|rack of lamb and lamb sweetbreads, lily pilly jelly, stewed cucumbers, turnips|
A generous serving of lamb is presented to us afterwoods, well cooked to a medium rare although it was quite tough and you really had to knife at the thing to eat it. The inclusion of lily pilly jelly was quite interesting. I found that you can basically find these growing anywhere, but you really have to cook it down to reduce the bitterness. Well... it tastes like Fountain steak sauce.
|very good old fashioned boiled custard|
When I was eating it then, I just kept thinking about how disappointing simple it was. Now that I reflect back, I realise how ignorant I was; it's the most perfect boiled custard I've ever had. The simplicity highlights how well done it is, yielding to the spoon, just set and literally dissolves on your tongue. It was exceptionally balanced in sweetness and flavour with just enough liqueur underneath to give it a little kick and the toasted almonds provided a welcomed nuttiness and bite.
quickes cheddar, stilton, rum biscuits
I'm usually not a big fan of Stilton, or any blue cheese for that matter. I tried making a pie once using Stilton as the base sauce and even a tad little bit is very punchy. Don't get me wrong, I love cheese in general: a camembert fondue, a little shaving of parmesan on scrambled eggs, gruyere on onion soup, it's just blue cheese I dislike. I found out the secret to enjoying it is to ADD FRUIT. Yes i'm aware, I'm very much a cheese noob. The cheddar and stilton goes beautifully with the biscuits and grapes which I otherwise would of not enjoyed.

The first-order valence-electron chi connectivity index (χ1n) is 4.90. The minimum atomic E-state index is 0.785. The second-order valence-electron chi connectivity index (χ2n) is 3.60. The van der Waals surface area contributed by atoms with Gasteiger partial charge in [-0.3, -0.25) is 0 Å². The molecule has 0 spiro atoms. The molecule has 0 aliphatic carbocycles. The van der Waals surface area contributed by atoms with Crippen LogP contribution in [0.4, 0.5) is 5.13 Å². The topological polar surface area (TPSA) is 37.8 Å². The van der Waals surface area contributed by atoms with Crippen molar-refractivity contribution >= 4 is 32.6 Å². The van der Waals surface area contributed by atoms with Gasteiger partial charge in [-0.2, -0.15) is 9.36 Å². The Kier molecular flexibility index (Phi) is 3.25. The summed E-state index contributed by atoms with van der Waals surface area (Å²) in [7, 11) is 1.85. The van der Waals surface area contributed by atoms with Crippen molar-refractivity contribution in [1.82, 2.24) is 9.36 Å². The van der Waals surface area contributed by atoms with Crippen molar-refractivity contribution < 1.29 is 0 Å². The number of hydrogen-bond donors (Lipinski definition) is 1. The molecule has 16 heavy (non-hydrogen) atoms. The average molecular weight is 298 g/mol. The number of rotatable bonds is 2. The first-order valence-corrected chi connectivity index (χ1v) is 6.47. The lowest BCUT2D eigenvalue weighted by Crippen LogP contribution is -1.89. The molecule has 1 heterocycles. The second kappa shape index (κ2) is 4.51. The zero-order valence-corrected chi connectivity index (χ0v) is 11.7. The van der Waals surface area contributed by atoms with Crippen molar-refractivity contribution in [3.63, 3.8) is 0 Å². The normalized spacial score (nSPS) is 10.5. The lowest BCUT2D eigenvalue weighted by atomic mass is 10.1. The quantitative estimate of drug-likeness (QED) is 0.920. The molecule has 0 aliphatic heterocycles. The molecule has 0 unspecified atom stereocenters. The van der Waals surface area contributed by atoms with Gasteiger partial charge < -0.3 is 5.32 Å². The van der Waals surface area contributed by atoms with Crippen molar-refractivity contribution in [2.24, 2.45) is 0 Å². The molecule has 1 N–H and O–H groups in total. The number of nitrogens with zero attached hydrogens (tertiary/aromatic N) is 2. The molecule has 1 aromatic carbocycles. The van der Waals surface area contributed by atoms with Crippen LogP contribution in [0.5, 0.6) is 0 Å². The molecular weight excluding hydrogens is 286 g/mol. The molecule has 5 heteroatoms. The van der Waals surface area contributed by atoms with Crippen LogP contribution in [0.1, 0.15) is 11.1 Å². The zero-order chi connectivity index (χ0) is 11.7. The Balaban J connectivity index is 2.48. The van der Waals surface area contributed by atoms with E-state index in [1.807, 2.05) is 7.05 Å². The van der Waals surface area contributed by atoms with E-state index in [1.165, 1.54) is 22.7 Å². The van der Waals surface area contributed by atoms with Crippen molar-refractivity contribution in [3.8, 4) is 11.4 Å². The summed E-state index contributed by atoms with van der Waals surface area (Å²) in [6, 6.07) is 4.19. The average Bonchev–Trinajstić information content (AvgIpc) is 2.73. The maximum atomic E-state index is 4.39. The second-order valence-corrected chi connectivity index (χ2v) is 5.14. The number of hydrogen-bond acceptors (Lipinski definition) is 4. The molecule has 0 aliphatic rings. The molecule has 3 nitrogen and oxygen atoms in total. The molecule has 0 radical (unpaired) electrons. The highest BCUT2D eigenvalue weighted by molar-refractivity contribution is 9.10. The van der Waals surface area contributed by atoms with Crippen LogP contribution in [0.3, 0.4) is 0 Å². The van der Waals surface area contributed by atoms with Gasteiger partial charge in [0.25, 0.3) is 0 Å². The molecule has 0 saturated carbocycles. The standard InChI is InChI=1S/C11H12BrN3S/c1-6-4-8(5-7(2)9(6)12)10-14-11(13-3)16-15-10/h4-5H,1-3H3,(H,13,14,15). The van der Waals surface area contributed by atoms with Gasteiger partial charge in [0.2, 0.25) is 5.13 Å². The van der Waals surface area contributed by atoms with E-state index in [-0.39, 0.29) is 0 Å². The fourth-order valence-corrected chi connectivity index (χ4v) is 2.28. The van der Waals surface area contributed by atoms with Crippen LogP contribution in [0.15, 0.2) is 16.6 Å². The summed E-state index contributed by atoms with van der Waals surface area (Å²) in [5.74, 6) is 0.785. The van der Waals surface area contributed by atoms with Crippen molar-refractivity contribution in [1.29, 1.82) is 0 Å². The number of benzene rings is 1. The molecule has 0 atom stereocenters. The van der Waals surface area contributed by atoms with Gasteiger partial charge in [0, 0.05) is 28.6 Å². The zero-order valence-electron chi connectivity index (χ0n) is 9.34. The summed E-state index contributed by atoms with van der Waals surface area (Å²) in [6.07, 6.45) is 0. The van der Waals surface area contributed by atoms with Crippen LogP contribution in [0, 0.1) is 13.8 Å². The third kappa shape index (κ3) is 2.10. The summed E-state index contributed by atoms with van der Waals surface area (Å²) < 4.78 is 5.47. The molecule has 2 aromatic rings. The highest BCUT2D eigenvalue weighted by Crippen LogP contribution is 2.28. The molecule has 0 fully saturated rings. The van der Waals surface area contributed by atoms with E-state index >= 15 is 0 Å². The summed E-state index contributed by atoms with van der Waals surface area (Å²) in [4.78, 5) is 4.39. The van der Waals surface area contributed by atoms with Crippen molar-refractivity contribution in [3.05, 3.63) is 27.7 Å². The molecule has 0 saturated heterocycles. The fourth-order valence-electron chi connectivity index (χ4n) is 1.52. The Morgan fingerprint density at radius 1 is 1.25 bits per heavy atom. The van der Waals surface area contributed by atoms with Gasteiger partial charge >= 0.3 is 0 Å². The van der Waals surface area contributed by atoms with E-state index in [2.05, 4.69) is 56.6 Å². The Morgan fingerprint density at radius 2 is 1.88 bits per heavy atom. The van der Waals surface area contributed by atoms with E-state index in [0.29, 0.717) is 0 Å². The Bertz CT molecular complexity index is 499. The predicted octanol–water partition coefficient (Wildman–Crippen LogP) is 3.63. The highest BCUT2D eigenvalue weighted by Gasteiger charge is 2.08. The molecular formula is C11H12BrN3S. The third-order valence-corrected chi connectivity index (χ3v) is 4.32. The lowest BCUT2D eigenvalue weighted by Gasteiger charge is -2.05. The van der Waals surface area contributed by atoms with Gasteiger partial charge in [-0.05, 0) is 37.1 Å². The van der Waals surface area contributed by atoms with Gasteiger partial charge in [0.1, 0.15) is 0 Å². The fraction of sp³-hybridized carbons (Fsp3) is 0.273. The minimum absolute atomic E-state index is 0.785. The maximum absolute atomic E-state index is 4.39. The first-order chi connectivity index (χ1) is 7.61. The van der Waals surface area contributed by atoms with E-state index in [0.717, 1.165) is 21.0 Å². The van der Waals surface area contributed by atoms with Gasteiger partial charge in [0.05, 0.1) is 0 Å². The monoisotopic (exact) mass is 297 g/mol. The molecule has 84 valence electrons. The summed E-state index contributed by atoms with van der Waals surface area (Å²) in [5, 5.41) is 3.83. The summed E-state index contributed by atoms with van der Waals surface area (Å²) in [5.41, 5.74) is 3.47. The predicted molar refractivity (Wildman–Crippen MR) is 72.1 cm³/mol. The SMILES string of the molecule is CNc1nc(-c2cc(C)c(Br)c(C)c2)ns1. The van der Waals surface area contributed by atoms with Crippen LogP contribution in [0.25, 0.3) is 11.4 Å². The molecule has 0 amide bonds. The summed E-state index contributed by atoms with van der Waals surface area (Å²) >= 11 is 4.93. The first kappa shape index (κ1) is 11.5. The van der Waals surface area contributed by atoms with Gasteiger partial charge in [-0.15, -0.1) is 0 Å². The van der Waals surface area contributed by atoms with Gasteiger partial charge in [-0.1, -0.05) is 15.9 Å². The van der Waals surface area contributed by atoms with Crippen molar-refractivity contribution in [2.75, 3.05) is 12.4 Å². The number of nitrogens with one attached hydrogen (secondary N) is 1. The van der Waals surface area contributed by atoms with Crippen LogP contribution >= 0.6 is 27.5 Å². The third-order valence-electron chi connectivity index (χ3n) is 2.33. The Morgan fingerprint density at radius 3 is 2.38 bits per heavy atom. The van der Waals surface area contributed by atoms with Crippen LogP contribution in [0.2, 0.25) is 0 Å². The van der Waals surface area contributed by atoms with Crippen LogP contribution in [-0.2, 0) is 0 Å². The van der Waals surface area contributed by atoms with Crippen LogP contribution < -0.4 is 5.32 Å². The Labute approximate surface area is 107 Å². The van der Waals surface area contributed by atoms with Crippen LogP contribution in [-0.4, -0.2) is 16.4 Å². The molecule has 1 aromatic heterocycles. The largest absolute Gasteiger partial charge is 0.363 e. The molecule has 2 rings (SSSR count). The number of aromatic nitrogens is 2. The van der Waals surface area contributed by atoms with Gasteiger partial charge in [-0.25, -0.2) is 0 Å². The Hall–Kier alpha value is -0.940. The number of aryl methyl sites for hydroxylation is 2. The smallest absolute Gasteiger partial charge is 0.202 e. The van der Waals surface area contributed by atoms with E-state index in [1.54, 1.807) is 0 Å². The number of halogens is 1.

Jerusalem artichokes, anchovy toasts, watercress, radishes
Wait what... Savoury after sweet? And here I was expecting petit fours. Well these are the Colonial days after all, not that I'll pretend to know anything about it. I really wish I had a do over again with this dish. Really, really, really. A told me that apparently you're meant to eat the artichokes with the pickled onions. Why did I not think of that. Come to think of it, the artichokes were quite bland but would of paired beautifully with the incredibly tart pickled onions. I've never been a fan of radishes but the anchovy toasts were the perfect way to finish off the evening.
A did opt for matching wines but being a wine novice, I felt a lot of the flavours detracted from the over flavours of the food. A very amusingly compared to the lemon z liqueur paired with the custard to detergent. I very much agreed, so much so that the even couple beside us also agreed. She did enjoy the james squire 'chancer' golden ale though heh heh. I remember.
The Colonial Gastronomy dinner is certainly interesting and I really enjoyed the night, but a lot of that est. finesse with everything is lost; from your multiple delicate flavours to intricately plated dishes, flowers and all have gone missing. I guess I was just expecting too much. It's certainly made me glad food has evolved into the 21st century.